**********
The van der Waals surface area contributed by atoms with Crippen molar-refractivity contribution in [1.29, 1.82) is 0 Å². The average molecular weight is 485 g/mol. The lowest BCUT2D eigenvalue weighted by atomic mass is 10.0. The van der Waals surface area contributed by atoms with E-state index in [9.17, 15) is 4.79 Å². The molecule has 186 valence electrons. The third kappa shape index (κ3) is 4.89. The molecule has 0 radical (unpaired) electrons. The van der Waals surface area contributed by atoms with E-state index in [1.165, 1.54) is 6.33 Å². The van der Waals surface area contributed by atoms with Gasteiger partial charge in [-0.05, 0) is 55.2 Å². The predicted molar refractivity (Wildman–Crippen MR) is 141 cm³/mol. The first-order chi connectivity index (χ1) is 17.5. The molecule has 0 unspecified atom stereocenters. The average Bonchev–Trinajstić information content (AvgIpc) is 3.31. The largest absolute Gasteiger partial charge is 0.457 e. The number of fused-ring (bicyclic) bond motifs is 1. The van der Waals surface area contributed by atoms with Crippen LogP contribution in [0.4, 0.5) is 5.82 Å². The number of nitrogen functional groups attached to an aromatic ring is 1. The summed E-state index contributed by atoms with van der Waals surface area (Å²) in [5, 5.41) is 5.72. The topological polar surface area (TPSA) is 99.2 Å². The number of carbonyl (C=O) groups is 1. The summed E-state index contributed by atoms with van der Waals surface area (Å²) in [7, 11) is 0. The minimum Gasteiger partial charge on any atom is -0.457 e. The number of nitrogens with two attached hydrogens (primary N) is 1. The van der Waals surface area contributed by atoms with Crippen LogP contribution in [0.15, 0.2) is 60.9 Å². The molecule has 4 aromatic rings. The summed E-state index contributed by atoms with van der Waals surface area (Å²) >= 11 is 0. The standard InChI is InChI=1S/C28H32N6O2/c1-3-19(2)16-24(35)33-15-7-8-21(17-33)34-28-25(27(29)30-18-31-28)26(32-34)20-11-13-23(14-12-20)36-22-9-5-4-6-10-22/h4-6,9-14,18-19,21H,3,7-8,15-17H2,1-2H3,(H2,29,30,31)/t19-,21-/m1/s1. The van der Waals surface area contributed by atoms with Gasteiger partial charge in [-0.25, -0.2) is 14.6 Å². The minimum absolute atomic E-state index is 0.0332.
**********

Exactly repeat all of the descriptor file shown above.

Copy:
The van der Waals surface area contributed by atoms with Crippen molar-refractivity contribution in [1.29, 1.82) is 0 Å². The average molecular weight is 485 g/mol. The lowest BCUT2D eigenvalue weighted by atomic mass is 10.0. The van der Waals surface area contributed by atoms with E-state index in [9.17, 15) is 4.79 Å². The molecule has 186 valence electrons. The third kappa shape index (κ3) is 4.89. The molecule has 0 radical (unpaired) electrons. The van der Waals surface area contributed by atoms with E-state index in [1.165, 1.54) is 6.33 Å². The van der Waals surface area contributed by atoms with Gasteiger partial charge in [-0.05, 0) is 55.2 Å². The predicted molar refractivity (Wildman–Crippen MR) is 141 cm³/mol. The first-order chi connectivity index (χ1) is 17.5. The molecule has 0 unspecified atom stereocenters. The average Bonchev–Trinajstić information content (AvgIpc) is 3.31. The largest absolute Gasteiger partial charge is 0.457 e. The number of fused-ring (bicyclic) bond motifs is 1. The van der Waals surface area contributed by atoms with Crippen LogP contribution in [0.4, 0.5) is 5.82 Å². The number of nitrogen functional groups attached to an aromatic ring is 1. The summed E-state index contributed by atoms with van der Waals surface area (Å²) in [5, 5.41) is 5.72. The topological polar surface area (TPSA) is 99.2 Å². The number of carbonyl (C=O) groups is 1. The summed E-state index contributed by atoms with van der Waals surface area (Å²) in [7, 11) is 0. The minimum Gasteiger partial charge on any atom is -0.457 e. The number of nitrogens with two attached hydrogens (primary N) is 1. The van der Waals surface area contributed by atoms with Crippen LogP contribution in [0.15, 0.2) is 60.9 Å². The molecule has 4 aromatic rings. The summed E-state index contributed by atoms with van der Waals surface area (Å²) >= 11 is 0. The standard InChI is InChI=1S/C28H32N6O2/c1-3-19(2)16-24(35)33-15-7-8-21(17-33)34-28-25(27(29)30-18-31-28)26(32-34)20-11-13-23(14-12-20)36-22-9-5-4-6-10-22/h4-6,9-14,18-19,21H,3,7-8,15-17H2,1-2H3,(H2,29,30,31)/t19-,21-/m1/s1. The van der Waals surface area contributed by atoms with Gasteiger partial charge in [-0.25, -0.2) is 14.6 Å². The minimum absolute atomic E-state index is 0.0332.